The latest to join the pack was Yahoo (NASDAQ:YHOO). On 12 November 2014, reports surfaced, suggesting that Yahoo is acquiring BrightRoll, an ad buying platform, for $640 million in cash. (See: Yahoo stock analysis)
The unique video viewer numbers from ComScore’s US desktop online video rankings over the last year, show that Google’s competitors have been growing faster than the search giant, and faster than the growth in total unique viewers as well. Further, one must note that the latest available numbers are prior to Yahoo’s planned acquisition of BrightRoll. It’s too early to predict how the online video advertising space will shape up, but for Google, competition is growing, and growing fast.
|Unique Viewers (million)||Jan-14||Apr-14||Jul-14||Sep-14||Oct-14||Growth Since Jan 2014|
Online Video Advertising Rankings
By virtue of their acquisitions of LiveRail and BrightRoll, between them, Facebook and Yahoo own the top 2 video ad properties in terms of reach in the US in September 2014. These come across as smart acqisitions which could put the two in a stong position to compete with Google.
Even in terms of ads served, LiveRail and BrightRoll are very competitive. Until March 2014, publicly avalailable ComScore reports used to provide data on the number of ads served on video properties. After kicking off the rankings in 4th and 5th positions in Jan 2014, the two RTBs rose every month to occupy the 1st and 3rd spots by March 2014.
|Jan-14||Video Ads (billion)||2.42||2.29||2.91||2.9|
|Position in top 10||4||5||2||3|
|Feb-14||Video Ads (Bn)||2.89||2.56||3.15||3.01|
|Position in top 10||3||4||1||2|
|Mar-14||Video Ads (Bn)||3.89||3.13||3.8||3.06|
|Position in top 10||1||3||2||4|
There’s one major change in ComScore’s US desktop online video rankings by reach, for October 2014, when compared to the rankings a month earlier. For starters, in the September 2014 list of properties ranked by reach in the US, BrightRoll topped the chart and LiveRail ranked 2nd, while AOL Inc (NYSE:AOL) occupied the 5th spot, with a 44% reach. (See: AOL stock analysis video)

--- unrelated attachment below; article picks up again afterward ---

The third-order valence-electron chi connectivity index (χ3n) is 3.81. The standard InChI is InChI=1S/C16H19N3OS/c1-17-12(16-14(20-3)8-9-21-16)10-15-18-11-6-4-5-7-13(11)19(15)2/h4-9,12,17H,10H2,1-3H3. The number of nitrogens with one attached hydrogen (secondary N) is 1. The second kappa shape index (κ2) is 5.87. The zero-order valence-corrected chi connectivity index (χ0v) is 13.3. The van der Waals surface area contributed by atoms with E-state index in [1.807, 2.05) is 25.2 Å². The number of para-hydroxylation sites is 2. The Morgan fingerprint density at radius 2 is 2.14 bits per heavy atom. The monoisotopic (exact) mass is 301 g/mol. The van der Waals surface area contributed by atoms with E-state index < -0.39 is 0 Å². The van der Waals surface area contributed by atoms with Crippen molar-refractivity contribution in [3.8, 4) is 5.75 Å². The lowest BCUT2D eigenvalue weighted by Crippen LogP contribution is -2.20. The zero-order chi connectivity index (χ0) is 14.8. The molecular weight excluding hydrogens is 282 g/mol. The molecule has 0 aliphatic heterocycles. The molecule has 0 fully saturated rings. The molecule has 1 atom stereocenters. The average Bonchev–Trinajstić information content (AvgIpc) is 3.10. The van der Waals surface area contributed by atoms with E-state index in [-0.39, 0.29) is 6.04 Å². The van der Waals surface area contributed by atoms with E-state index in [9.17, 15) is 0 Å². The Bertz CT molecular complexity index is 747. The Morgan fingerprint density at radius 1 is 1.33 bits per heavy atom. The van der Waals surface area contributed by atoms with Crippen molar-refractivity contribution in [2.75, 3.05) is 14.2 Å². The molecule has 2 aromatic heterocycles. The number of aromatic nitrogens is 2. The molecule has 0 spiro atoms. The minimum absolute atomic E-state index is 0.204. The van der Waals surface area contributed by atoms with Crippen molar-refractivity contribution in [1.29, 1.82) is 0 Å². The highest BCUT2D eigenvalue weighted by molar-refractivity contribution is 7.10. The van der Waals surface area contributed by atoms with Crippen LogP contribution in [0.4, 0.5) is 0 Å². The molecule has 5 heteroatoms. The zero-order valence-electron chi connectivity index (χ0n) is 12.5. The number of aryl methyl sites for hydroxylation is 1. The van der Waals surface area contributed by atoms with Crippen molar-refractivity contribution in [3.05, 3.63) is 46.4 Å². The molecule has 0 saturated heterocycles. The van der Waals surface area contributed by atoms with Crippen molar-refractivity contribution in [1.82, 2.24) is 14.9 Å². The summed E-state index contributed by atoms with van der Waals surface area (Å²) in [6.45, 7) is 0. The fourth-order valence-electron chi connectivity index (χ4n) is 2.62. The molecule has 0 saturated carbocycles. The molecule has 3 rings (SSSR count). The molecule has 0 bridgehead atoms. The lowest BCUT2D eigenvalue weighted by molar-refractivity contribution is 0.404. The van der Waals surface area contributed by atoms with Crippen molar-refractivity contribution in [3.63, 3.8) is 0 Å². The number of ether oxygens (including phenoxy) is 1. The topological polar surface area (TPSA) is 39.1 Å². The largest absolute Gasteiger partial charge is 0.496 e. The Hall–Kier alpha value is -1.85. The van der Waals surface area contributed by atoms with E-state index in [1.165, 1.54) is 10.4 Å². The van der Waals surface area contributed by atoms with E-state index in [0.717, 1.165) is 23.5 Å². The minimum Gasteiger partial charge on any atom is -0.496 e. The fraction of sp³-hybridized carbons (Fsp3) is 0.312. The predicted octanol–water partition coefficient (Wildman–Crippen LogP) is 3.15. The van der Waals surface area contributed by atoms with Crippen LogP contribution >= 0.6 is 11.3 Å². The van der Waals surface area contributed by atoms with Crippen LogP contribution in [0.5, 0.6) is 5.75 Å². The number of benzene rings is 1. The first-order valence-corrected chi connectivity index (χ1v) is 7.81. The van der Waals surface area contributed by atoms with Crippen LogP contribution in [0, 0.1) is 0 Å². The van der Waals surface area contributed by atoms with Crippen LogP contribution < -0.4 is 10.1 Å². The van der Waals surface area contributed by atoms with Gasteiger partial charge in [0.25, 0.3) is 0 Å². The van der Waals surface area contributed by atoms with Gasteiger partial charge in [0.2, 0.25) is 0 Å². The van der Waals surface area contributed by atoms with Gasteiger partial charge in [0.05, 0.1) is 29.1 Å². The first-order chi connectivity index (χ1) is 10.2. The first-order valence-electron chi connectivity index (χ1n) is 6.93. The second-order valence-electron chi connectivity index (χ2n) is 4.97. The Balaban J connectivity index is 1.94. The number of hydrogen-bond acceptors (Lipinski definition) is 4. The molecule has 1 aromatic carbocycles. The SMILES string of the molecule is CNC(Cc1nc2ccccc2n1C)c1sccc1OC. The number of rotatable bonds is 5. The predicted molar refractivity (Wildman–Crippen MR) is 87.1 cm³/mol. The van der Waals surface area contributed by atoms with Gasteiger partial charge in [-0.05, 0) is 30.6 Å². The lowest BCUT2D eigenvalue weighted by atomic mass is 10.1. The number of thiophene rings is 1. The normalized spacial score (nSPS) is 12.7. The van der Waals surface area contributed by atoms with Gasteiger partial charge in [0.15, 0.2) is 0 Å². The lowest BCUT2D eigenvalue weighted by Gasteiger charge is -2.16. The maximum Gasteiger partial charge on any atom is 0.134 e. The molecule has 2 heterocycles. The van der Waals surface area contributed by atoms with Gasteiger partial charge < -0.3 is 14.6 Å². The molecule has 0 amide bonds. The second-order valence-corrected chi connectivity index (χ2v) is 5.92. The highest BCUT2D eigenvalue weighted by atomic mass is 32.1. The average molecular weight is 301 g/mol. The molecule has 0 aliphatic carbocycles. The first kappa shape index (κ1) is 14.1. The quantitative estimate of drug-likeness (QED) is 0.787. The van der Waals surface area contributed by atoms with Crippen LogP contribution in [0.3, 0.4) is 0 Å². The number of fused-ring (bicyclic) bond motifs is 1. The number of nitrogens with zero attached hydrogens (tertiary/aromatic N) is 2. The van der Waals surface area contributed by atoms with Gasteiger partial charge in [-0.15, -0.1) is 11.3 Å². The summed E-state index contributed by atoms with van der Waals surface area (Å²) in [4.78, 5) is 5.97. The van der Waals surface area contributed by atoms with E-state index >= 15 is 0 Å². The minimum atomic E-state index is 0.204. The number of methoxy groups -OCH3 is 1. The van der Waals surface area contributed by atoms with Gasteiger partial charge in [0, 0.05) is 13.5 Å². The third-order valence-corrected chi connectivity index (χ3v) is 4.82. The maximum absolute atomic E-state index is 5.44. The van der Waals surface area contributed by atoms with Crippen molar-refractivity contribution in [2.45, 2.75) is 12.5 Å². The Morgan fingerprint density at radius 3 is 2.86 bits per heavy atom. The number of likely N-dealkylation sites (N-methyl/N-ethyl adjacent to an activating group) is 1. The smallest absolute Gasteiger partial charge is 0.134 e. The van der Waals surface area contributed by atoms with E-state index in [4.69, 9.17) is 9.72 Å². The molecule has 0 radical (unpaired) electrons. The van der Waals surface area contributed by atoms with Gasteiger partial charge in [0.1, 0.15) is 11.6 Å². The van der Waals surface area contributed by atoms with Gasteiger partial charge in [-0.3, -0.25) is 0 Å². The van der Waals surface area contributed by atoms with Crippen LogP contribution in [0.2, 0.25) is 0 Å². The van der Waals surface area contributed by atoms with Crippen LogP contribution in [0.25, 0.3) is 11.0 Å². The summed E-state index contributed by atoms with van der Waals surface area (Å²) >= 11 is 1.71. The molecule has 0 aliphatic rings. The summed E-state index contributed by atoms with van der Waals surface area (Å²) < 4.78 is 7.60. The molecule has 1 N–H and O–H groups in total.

Come October, guess who’s jumped to the top of that list? Surprise, surprise! AOL was at the top of the table in October 2014, with a huge jump in reach to boot, coming in at 53.8%, up from 44% in September. Even in terms of ads served, AOL was ahead of Google as on March 2014.
As per ComScore rankings, Google still led the pack in terms of ‘Minutes Per Viewer’ or video content viewership, at 294 minutes, with the closest competitor, Facebook, clocking 80 minutes. That said, when it comes to ads served and ads per viewer, Google has some serious competition.
|Total Ad Minutes (millions)||1598||1510||1744||308|
|Ads Per Viewer||25.5||18.7||28||27.5|
All available data indicates that the likes of Yahoo, Facebook and AOL have pushed the competition up one notch with their acquisitions and recent performances. Google’s YouTube might account for 20% of US video ad revenues, but online video advertising is poised to become an even more interesting space, given that it’s the fastest growing and perhaps the most actively chased medium of online advertising.